Dissertation

Timely degree completion: the successes and setbacks of first-generation and low income transfer students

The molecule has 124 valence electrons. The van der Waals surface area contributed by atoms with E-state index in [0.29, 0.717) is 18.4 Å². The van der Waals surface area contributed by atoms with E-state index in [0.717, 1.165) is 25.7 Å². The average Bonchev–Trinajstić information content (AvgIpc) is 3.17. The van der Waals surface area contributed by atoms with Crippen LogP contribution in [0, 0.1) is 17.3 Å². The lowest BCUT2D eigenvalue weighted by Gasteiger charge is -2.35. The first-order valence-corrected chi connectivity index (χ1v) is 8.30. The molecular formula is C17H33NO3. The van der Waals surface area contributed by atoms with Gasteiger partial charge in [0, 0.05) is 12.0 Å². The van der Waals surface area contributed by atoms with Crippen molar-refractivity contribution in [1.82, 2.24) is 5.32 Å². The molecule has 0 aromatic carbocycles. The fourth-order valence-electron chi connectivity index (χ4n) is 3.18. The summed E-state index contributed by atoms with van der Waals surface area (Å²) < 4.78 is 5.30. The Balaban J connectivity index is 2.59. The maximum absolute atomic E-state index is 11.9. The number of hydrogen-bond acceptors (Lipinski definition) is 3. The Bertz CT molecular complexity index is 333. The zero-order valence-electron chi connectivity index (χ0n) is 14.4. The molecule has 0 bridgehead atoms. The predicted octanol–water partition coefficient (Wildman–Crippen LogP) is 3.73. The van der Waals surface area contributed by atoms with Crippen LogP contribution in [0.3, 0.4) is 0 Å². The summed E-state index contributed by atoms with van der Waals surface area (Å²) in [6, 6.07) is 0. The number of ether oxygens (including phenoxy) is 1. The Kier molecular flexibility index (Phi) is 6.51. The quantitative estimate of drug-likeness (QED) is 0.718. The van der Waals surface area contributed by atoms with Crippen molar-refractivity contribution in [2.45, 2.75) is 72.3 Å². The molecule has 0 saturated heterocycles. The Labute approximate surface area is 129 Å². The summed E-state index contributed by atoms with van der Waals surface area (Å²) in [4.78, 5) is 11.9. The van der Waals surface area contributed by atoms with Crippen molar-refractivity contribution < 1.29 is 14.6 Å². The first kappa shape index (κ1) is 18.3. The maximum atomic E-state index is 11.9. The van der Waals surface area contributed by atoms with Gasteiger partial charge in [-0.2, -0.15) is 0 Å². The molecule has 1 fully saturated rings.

The purpose of this mixed-methods study was to examine the successes and setbacks of first-generation and low income transfer students who completed their bachelor’s degree within two years upon transferring to the university. This study involved eight logistic regression models using 4,211 student records and 384 surveys as well as identified salient themes and sub-themes using qualitative methodology and analysis of the same 384 surveys and sixteen individual interviews. The three research questions were: 1. What factors are associated with completion of a bachelor’s degree within two years of transferring to a 4-year university, for first-generation college students from low income backgrounds? 2. What unique setbacks and successes did first-generation and low income transfer students who graduated within two years experience in comparison to other transfer students? 3. What recommendations do transfer students have to increase graduation rates and reduce time to degree? The researcher used three conceptual frameworks that include social capital, resilience, and academic resilience as the lenses to explore the successes and setbacks of first-generation and low income transfer students who graduated within two years upon transferring. The quantitative results of this study concluded that the following factors were statistically significant and were associated with two-year degree completion for first-generation and low income transfer students: (a) pre-transfer units (p<.05), the units that transfer students entered NCU with, (b) term 1 GPA (p<.05), the first term GPA, (c) term 1 enrolled units (p<.01), the amount of units enrolled in first term, (d) enrollment in winter courses (p<.05), taking NCU courses over winter break, (e) internships (p<.05), formal opportunities for professional development, and (f) senior writing course (p<.05), a writing course usually taken during final year. The qualitative results regarding unique successes of first-generation and low income transfer students graduating within two years were: (a) believing the degree will lead to upward mobility/better career, (b) engaging in exercise/activities that promote health/wellness, (c) concern for social justice, and (d) the helpfulness of financial aid. The unique setbacks of first-generation and low income transfer student graduating in two years were: (a) balancing family commitments and (b) challenges adjusting to university academics. The recommendations that transfer students had to increase transfer student graduation rates and reduce time to degree were: (a) stressing the importance of planning and being organized among students, (b) developing students’ social capital by facilitating the inspiration/motivation/support they receive from others, (c) meeting the need to provide transfer students with support during their first-semester, and (d) reassessment of university logistics especially class availability. The researcher’s overall recommendations for action were: (a) to provide better communication with students prior to transferring, (b) develop a program, office, or service that aims at facilitating a positive and successful first-semester transfer student experience, (c) conduct a thorough assessment of university logistics and resources in relation to student enrollment and demand, and (d) facilitate a culture of inclusion and belonging across campus and beyond.

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